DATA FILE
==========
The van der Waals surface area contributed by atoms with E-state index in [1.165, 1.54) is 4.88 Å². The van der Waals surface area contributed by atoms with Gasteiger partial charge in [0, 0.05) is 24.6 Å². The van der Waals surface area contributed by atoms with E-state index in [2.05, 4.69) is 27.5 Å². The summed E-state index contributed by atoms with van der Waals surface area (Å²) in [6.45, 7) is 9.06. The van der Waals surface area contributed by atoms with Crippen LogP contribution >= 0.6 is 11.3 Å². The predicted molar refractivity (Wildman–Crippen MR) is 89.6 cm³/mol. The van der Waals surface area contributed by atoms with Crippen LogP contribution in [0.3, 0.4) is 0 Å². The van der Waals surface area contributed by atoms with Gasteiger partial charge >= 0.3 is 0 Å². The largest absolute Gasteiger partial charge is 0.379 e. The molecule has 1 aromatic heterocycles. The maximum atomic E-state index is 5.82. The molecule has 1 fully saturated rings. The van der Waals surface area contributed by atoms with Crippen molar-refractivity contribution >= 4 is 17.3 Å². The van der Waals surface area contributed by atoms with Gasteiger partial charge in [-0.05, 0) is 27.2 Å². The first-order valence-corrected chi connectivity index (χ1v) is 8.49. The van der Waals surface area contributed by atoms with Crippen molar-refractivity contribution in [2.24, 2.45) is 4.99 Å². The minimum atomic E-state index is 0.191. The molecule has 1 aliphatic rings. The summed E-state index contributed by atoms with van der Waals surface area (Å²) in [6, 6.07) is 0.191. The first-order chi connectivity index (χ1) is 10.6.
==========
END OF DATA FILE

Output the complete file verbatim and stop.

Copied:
The van der Waals surface area contributed by atoms with E-state index in [1.165, 1.54) is 4.88 Å². The van der Waals surface area contributed by atoms with Gasteiger partial charge in [0, 0.05) is 24.6 Å². The van der Waals surface area contributed by atoms with E-state index in [2.05, 4.69) is 27.5 Å². The summed E-state index contributed by atoms with van der Waals surface area (Å²) in [6.45, 7) is 9.06. The van der Waals surface area contributed by atoms with Crippen LogP contribution >= 0.6 is 11.3 Å². The predicted molar refractivity (Wildman–Crippen MR) is 89.6 cm³/mol. The van der Waals surface area contributed by atoms with Crippen LogP contribution in [0.3, 0.4) is 0 Å². The van der Waals surface area contributed by atoms with Gasteiger partial charge >= 0.3 is 0 Å². The largest absolute Gasteiger partial charge is 0.379 e. The molecule has 1 aromatic heterocycles. The maximum atomic E-state index is 5.82. The molecule has 1 fully saturated rings. The van der Waals surface area contributed by atoms with Crippen molar-refractivity contribution >= 4 is 17.3 Å². The van der Waals surface area contributed by atoms with Gasteiger partial charge in [-0.05, 0) is 27.2 Å². The first-order valence-corrected chi connectivity index (χ1v) is 8.49. The van der Waals surface area contributed by atoms with Crippen molar-refractivity contribution in [2.24, 2.45) is 4.99 Å². The minimum atomic E-state index is 0.191. The molecule has 1 aliphatic rings. The summed E-state index contributed by atoms with van der Waals surface area (Å²) in [6, 6.07) is 0.191. The first-order chi connectivity index (χ1) is 10.6.